researching nursing homesMSN Money recently put together a list of the 5 traits of the worst nursing homes.  It is very important to do research before choosing and researching nursing homes for you or your loved one.  Many of the warning signs from below can be spotted on a tour of the community.

Do Your Research

For a list of retirement communities in your area, browse by care level here.  Each community featured has contact information, and a request more information form to set up a time to call and speak with someone at the community, or schedule a tour or lunch.  These communities will be happy to answer any questions you may have:

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1) History of Violations

Nursing homes are highly regulated by public and private agencies at the state and federal levels, but there are plenty of bad players in the industry. The good news is that if you do some research online, it’s easy to find out if a home has a reputation for substandard care. is a great place to start. It has a search tool that allows you to type in a ZIP code and compare nursing homes in that area. Medicare’s star ratings take into account factors like health inspections and staffing, and if you don’t see many stars, keep clicking to read why in the nursing home’s full report.

Assisted-living facilities are regulated on a state but not federal level, although not every state checks them out equally. Some states, in fact, can’t fine an assisted living center if a violation is discovered.

2) Number of Severe Violations

While some violations may be typical, others may not be.  Be sure to judge the severity of the violation in any report you pull from a credible source.

3) High Staff Turnover

While touring a nursing home or assisted living community, feel comfortable to ask how long staff members have been at the community.  While some turnover is normal, a high staff turnover rate could signal something worth investigating at the community.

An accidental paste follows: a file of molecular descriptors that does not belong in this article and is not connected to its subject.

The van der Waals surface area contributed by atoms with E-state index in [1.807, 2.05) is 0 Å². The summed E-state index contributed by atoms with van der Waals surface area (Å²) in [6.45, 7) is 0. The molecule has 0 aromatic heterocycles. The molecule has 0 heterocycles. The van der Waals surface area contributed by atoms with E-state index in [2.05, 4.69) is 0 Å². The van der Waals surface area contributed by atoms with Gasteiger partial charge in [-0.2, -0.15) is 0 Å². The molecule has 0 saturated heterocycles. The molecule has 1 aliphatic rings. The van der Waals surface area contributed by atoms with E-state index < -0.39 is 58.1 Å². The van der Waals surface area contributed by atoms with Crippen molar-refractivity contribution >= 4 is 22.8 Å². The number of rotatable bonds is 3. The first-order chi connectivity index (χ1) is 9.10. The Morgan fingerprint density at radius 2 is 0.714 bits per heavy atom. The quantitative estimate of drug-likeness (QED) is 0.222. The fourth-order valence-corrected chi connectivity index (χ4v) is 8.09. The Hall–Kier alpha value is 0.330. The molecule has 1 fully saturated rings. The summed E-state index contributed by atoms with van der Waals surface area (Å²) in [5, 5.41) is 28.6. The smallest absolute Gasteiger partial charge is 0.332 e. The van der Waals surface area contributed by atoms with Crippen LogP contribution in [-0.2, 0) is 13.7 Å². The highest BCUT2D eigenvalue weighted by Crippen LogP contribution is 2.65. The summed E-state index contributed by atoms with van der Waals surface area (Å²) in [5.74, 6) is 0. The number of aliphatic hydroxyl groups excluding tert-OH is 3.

4) The Residents Lack Independence

If your parent has Alzheimer’s or dementia, you don’t want him or her wandering in and out of the facility. But you don’t want your parent in a prison, either.

According to Tamar Shovali, assistant professor of human development at Eckerd College in St. Petersburg, Fla., “there are several studies where researchers concluded that nursing home residents have greater well-being when they are able to make decisions about their environment than when the staff made decisions for them.”

So if you see personal touches in residents’ rooms, such as photos or decorations on the wall, that could be a good sign. “Some nursing homes do ban wall hangings,” Shovali says.

She adds that the nursing home’s environment and the resident’s abilities should be a good fit. “For example, when you visit a nursing home, you should expect to see that libraries or game rooms in the facility have placed the books and games at a level accessible to individuals in wheelchairs,” Shovali says.

5) You Feel Uneasy in Your Gut

Sometimes, you just know when a nursing home isn’t the place for your parent, says Michael Schulman, a member of the elder planning task force for the American Institute of Certified Personal Accountants.

“Is the place neat and orderly? Is the staff dressed cleanly and neatly?” Schulman asks. “Do they show respect to the residents? Are they wheeled around? How does the place smell? First impressions do make a big deal.”

He even suggests checking the second floor if there is one. “Sometimes that’s where they put the residents they don’t want you to see,” Schulman says.

In other words, if the place gives you the heebie-jeebies, it’s best to trust your instincts and try somewhere else.

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